11.5.08 How Far We’ve Come/The Darkness Has Lifted
I cried on election night. The tears of joy took me by utter surprise when the networks declared Barack Obama to be president-elect of the United States of America. It was as if I had been suddenly unburdened of an enormous weight. And, indeed I had.
How Far We’ve Come
Before Brown vs. Board of Education and LBJ, racism was de jure. In the decades since, the de facto variety that has persisted, robbing our fellow citizens (and residents) of self-worth, opportunities for advancement, and the power to do a thing about it. Even six months ago, a primary candidate campaigned explicitly on the idea that working class whites would never accept a black candidate.
And then Barack Obama won the presidency.
This dream is in my blood. My parents became civil rights activists in the mid-1950s, in response to the brutal injustice they observed in Alabama, during my father’s military service. They brought me up in the nation’s first purposely integrating community: the Ludlow neighborhood of Shaker Heights, Ohio. The public schools I went to were 50/50 black-white from kindergarten through high school.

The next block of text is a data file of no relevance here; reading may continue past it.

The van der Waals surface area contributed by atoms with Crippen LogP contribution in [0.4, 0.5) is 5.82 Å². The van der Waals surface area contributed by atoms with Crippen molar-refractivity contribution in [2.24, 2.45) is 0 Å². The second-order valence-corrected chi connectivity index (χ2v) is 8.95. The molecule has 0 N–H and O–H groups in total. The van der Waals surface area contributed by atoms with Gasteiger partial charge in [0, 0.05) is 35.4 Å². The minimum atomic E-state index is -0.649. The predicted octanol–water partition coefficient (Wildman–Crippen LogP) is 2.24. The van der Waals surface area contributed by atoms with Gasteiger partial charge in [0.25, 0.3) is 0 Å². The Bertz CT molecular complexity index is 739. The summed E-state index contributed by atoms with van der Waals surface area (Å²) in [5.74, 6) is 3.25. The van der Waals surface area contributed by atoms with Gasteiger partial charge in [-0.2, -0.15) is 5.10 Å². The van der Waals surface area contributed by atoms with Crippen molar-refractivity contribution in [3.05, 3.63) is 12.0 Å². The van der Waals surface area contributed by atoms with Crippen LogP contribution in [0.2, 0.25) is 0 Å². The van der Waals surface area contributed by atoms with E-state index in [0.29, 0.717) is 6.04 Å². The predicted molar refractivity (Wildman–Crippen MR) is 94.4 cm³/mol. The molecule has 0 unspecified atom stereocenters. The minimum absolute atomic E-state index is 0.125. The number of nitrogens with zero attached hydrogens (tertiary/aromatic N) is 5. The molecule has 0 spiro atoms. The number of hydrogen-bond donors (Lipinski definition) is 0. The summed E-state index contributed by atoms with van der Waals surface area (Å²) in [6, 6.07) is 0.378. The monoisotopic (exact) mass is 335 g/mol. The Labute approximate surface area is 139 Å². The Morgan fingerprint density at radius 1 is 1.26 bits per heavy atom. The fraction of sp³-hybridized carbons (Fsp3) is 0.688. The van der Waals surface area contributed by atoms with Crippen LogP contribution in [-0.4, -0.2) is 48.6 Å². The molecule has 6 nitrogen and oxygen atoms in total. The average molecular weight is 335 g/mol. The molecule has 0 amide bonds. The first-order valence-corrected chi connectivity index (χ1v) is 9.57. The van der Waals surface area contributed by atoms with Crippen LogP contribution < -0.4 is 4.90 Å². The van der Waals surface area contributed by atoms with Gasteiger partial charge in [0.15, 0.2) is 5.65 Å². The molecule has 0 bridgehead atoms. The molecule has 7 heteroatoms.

As a white man, I am blessed only rarely to suffer bigotry of any kind, but my upbringing taught me to care passionately about those without this good fortune and to seek justice with them and for them.
Last night was a triumphal moment in the ongoing struggle.
The Darkness Has Lifted
For eight long years (if not since liberalism self-destructed in 1968), the American people have suffered under a tyranny of evil and incompetence. The damage wrought will take decades to repair, from civil liberties and economic justice, to the environment and international relations.
But, the scoundrels were sent packing last night.
It feels like a weight removed, a burst of sunlight from behind dark clouds. It just feels so damn good to rediscover hope and pride, not to mention the chance to savor some well deserved schadenfreude over the fate of the bad guys.
There were voices today repudiating any celebration, on the grounds that there is more work to do and that Obama isn’t perfect. They’re right, of course.
But for this moment — for these few days — I would rather bask in joy. I think we’ve earned that.
©2008 Keith Berner